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Data From: Applying empirical dynamic modeling to distinguish abiotic and biotic drivers of population fluctuations in sympatric fishes


Wasserman, Ben; Rogers, Tanya; Munch, Stephan; Palkovacs, Eric (2022), Data From: Applying empirical dynamic modeling to distinguish abiotic and biotic drivers of population fluctuations in sympatric fishes, Dryad, Dataset,


Fluctuations in the population abundances of interacting species are widespread. Such fluctuations could be a response to abiotic factors, biotic interactions, or a combination of the two. Correctly identifying the drivers are critical for effective population management. However, such effects are not always static in nature. Nonlinear relationships between abiotic factors and biotic interactions make it difficult to parse true effects. We used a type of nonlinear forecasting, empirical dynamic modeling, to investigate the context-dependent species interaction between a common fish (threespine stickleback) and an endangered one (northern tidewater goby) in a fluctuating environment: a central California bar-built estuary. We found little evidence for competition, instead both species largely responded independently to abiotic conditions. Stickleback were negatively affected by sandbar breaching. The strongest predictor of tidewater goby abundance was stickleback abundance; however, this effect wasn’t a uniform negative effect of stickleback on goby as would be hypothesized under interspecific competition. The effect of stickleback on gobies was positive, though it was temporally restricted. Tidewater goby abundance in the summer was strongly positively correlated to stickleback abundance in the spring, which represents an offset in the reproductive and recruitment peaks in the two species that may help minimize competition and promote coexistence. Our study demonstrates how empirical dynamic modeling can be applied to understand drivers of population abundance in putative competitors and inform management for endangered species.


We surveyed fish in Younger Lagoon monthly from February 2014 through September 2020. Younger Lagoon is a 10 hectare bar built estuary, which is noteworthy in being unimpeded by habitat alteration such as channelization or anthropogenic breaching. Younger Lagoon experiences annual breaching cycles as described above. In addition, during the dry, warm summer conditions, the lagoon is often densely populated by a primary producer. In many years, that is the submerged vegetation Ruppia, but other years a phytoplankton bloom occurs. Anoxic conditions may occur in the late summer as the producer biomass begins to senesce and decay, especially overnight.

We placed 12 unbaited minnow traps (40.5 cm long, 22.9 cm diameter at the center, with 3 mm mesh, and openings with a diameter of 22 mm) along the eastern shore of the lagoon in the evening and retrieved them the next morning. Minnow traps were allowed to sink to the substrate. We did not place minnow traps in fixed locations. Instead, location was allowed to vary along the shoreline in order to prevent fish mortality since fluctuating water levels led to seasonal changes in habitat and anoxia risk. The front of the lagoon (the channel on the beach) was generally the deepest, the large central basin was less shallow, and the two upstream arms were the most shallow. When conditions warranted (warm temperatures and the potential for low oxygen) we varied the depth of water we set out traps in. As such we often moved them away from shore into deeper water. In the extreme, during hot summers and fall months, our traps in the central basin were placed along the thalweg (the deepest channel), and few if any traps were placed in the upstream arms because they were too shallow for the traps to even remain submerged. We counted the number of each species of fish encountered in each trap and report the average catch per unit effort for each survey.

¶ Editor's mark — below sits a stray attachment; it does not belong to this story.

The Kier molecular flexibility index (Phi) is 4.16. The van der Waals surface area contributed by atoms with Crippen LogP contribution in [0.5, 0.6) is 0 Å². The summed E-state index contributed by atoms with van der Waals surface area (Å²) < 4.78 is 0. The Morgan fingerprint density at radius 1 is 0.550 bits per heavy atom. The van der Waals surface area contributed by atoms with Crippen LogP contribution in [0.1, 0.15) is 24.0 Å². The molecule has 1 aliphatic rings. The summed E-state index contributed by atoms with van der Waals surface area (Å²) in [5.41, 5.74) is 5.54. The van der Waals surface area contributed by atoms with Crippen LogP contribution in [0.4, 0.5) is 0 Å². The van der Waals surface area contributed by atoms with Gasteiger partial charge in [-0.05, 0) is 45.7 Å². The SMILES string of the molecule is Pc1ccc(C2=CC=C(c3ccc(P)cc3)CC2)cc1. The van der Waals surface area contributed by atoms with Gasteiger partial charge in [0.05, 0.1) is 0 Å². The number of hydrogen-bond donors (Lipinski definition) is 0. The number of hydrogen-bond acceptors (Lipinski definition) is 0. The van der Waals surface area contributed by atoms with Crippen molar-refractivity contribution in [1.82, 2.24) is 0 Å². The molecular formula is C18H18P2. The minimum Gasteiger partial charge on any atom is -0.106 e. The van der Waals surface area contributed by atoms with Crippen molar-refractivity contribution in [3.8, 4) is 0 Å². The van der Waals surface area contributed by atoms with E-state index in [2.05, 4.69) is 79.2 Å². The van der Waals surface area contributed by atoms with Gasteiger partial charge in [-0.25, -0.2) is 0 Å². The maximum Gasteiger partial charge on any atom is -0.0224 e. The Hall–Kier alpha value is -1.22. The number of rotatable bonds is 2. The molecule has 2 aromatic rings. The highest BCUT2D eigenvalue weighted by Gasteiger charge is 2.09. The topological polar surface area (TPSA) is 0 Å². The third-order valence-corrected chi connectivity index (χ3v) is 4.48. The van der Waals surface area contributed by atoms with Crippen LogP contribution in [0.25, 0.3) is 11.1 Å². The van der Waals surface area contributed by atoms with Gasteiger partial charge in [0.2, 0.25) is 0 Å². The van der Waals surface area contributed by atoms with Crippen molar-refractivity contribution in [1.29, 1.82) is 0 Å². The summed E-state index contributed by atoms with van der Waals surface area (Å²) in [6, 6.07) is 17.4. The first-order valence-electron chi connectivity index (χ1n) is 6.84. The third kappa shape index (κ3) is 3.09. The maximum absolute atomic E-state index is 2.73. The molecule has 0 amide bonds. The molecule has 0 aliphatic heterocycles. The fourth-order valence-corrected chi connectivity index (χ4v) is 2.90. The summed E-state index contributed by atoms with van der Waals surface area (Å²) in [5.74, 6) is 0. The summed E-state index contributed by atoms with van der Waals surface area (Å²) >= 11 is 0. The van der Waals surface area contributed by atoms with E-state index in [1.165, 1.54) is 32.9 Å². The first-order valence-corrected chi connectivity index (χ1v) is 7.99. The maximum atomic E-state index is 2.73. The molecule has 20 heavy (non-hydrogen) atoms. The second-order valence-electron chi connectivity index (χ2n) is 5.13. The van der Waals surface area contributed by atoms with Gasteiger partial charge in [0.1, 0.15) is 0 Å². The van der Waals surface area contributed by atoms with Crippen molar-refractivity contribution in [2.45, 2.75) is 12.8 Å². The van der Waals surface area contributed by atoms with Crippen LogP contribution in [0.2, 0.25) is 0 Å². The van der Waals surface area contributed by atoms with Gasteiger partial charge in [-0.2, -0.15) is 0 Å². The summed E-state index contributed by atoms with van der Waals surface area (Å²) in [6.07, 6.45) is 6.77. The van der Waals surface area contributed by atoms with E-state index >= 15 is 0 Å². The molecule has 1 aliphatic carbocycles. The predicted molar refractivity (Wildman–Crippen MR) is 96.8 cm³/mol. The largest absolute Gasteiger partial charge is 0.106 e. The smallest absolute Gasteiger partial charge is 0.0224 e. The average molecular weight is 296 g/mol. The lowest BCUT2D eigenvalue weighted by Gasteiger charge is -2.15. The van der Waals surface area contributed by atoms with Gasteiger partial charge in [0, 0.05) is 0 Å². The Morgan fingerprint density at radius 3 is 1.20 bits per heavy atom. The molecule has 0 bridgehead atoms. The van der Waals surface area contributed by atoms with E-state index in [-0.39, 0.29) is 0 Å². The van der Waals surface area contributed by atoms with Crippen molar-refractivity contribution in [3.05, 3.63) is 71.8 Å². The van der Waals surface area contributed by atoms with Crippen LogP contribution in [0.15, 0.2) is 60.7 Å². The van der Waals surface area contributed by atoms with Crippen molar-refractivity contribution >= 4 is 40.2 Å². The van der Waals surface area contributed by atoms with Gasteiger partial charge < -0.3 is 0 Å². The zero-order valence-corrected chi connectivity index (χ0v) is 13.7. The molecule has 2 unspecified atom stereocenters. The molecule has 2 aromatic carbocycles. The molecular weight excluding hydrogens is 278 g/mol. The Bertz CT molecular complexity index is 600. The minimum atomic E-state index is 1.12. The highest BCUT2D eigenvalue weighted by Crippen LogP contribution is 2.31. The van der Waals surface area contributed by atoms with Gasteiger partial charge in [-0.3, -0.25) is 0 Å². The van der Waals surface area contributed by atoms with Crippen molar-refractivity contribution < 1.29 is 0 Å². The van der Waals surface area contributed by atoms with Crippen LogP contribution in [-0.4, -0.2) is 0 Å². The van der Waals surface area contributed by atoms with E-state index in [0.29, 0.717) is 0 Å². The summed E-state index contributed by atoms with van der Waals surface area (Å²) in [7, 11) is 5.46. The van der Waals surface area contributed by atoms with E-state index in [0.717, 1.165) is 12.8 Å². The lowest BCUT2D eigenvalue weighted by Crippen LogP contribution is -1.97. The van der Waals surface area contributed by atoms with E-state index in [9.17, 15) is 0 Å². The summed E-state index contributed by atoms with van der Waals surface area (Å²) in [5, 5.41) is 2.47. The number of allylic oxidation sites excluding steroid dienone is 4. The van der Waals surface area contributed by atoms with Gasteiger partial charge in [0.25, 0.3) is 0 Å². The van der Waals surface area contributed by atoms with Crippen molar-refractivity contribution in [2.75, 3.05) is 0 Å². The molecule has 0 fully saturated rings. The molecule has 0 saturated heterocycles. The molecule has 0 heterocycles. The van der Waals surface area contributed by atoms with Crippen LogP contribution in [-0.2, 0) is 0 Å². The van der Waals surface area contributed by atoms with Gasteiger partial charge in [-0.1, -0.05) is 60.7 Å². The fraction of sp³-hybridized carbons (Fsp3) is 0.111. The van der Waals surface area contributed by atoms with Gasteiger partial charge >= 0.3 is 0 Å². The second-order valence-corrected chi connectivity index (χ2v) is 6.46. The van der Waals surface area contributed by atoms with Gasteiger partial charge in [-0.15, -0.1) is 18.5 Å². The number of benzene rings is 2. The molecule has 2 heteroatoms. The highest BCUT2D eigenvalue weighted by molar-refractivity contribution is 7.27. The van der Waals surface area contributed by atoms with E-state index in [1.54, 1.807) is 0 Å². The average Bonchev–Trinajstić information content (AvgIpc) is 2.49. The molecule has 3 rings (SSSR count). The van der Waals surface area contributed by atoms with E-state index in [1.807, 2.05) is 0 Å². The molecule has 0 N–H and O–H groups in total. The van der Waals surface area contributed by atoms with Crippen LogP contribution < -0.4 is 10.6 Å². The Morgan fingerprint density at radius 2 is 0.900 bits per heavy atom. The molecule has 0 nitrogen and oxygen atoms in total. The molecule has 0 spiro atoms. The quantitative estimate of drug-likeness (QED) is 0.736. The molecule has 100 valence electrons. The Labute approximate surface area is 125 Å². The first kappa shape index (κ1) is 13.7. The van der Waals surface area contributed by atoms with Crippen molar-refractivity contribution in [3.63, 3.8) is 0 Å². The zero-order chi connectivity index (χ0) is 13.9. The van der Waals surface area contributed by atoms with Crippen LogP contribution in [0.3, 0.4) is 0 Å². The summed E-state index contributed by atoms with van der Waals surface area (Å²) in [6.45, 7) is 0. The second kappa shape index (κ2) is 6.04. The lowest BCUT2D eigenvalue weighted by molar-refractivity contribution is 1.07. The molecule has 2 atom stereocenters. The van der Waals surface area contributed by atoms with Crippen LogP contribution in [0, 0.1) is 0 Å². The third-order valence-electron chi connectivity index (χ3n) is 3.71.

Starting in September 2014, we measured the surface water temperature, salinity, and dissolved oxygen (percent saturation) using a YSI Pro2030 at a subset of the trap locations, usually every other trap. We used linear interpolation to fill in missing data due to equipment failure (1 salinity measurement and 2 dissolved oxygen measurements).

            Rainfall data was provided by the University of California Natural Reserve System ( Data on estuary breaching was taken from an automated camera that photographed the lagoon mouth every 15 minutes during daylight hours. Photos were available for water years 2014-2020. We manually searched all photos available during the wet season to identify breaches. The lagoon does not breach during the dry season. Overnight breaches were detected by observing differences in mouth morphology from evening until morning photos. We augmented missing data with personal observations taken during the surveys and other visits to the lagoon. 

Our focal variables were the mean number of stickleback and tidewater goby caught per trap. Potential environmental drivers included the total amount of precipitation that had fallen (rain), the total number of days the lagoon was documented as open (breach) since the last survey, and the mean of temperature, dissolved oxygen, and salinity weighted by the number of traps associated with each measurement.



University of California Natural Reserve System Mildred E. Mathias Grant

University of California Santa Cruz Hellman Fellowship

University of California Santa Cruz Cooperative Institute for Marine Ecosystems and Climate